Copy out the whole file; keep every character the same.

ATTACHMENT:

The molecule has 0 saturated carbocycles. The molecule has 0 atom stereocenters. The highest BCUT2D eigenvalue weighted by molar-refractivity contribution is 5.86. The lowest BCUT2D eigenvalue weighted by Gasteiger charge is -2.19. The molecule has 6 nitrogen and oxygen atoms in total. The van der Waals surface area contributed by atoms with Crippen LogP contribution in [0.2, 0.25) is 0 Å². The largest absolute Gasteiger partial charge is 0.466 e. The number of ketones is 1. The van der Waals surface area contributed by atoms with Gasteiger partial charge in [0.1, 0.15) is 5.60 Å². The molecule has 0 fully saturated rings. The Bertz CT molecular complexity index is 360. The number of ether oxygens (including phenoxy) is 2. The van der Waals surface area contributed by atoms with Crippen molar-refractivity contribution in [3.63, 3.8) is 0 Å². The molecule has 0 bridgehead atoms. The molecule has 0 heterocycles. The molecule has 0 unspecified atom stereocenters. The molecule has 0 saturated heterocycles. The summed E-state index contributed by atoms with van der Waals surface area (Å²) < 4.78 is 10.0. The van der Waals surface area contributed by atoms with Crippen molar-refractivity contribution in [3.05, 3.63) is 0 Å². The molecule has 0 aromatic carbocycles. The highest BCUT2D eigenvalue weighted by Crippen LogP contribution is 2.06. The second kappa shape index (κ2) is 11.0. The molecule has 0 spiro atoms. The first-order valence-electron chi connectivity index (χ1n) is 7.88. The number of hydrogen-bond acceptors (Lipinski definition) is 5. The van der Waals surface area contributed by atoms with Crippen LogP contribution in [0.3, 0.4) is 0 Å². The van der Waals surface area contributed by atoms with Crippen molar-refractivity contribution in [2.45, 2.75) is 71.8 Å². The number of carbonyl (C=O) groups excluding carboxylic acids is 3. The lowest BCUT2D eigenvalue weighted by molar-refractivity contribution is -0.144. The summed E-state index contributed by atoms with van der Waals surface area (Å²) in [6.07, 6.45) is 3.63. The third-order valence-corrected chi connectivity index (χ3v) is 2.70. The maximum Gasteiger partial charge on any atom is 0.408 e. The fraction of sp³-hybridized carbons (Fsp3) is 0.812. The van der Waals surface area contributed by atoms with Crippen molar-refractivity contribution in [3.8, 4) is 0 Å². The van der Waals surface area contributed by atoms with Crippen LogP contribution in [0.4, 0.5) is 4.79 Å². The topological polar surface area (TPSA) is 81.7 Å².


The molecule has 0 saturated carbocycles. The molecule has 0 atom stereocenters. The highest BCUT2D eigenvalue weighted by molar-refractivity contribution is 5.86. The lowest BCUT2D eigenvalue weighted by Gasteiger charge is -2.19. The molecule has 6 nitrogen and oxygen atoms in total. The van der Waals surface area contributed by atoms with Crippen LogP contribution in [0.2, 0.25) is 0 Å². The largest absolute Gasteiger partial charge is 0.466 e. The number of ketones is 1. The van der Waals surface area contributed by atoms with Gasteiger partial charge in [0.1, 0.15) is 5.60 Å². The molecule has 0 fully saturated rings. The Bertz CT molecular complexity index is 360. The number of ether oxygens (including phenoxy) is 2. The van der Waals surface area contributed by atoms with Crippen molar-refractivity contribution in [3.63, 3.8) is 0 Å². The molecule has 0 bridgehead atoms. The molecule has 0 heterocycles. The molecule has 0 unspecified atom stereocenters. The molecule has 0 saturated heterocycles. The summed E-state index contributed by atoms with van der Waals surface area (Å²) < 4.78 is 10.0. The van der Waals surface area contributed by atoms with Crippen molar-refractivity contribution in [3.05, 3.63) is 0 Å². The molecule has 0 aromatic carbocycles. The highest BCUT2D eigenvalue weighted by Crippen LogP contribution is 2.06. The second kappa shape index (κ2) is 11.0. The molecule has 0 spiro atoms. The first-order valence-electron chi connectivity index (χ1n) is 7.88. The number of hydrogen-bond acceptors (Lipinski definition) is 5. The van der Waals surface area contributed by atoms with Crippen LogP contribution in [0.3, 0.4) is 0 Å². The van der Waals surface area contributed by atoms with Crippen molar-refractivity contribution in [2.45, 2.75) is 71.8 Å². The number of carbonyl (C=O) groups excluding carboxylic acids is 3. The lowest BCUT2D eigenvalue weighted by molar-refractivity contribution is -0.144. The summed E-state index contributed by atoms with van der Waals surface area (Å²) in [6.07, 6.45) is 3.63. The third-order valence-corrected chi connectivity index (χ3v) is 2.70. The maximum Gasteiger partial charge on any atom is 0.408 e. The fraction of sp³-hybridized carbons (Fsp3) is 0.812. The van der Waals surface area contributed by atoms with Crippen molar-refractivity contribution in [3.8, 4) is 0 Å². The van der Waals surface area contributed by atoms with Crippen LogP contribution in [0.4, 0.5) is 4.79 Å². The topological polar surface area (TPSA) is 81.7 Å².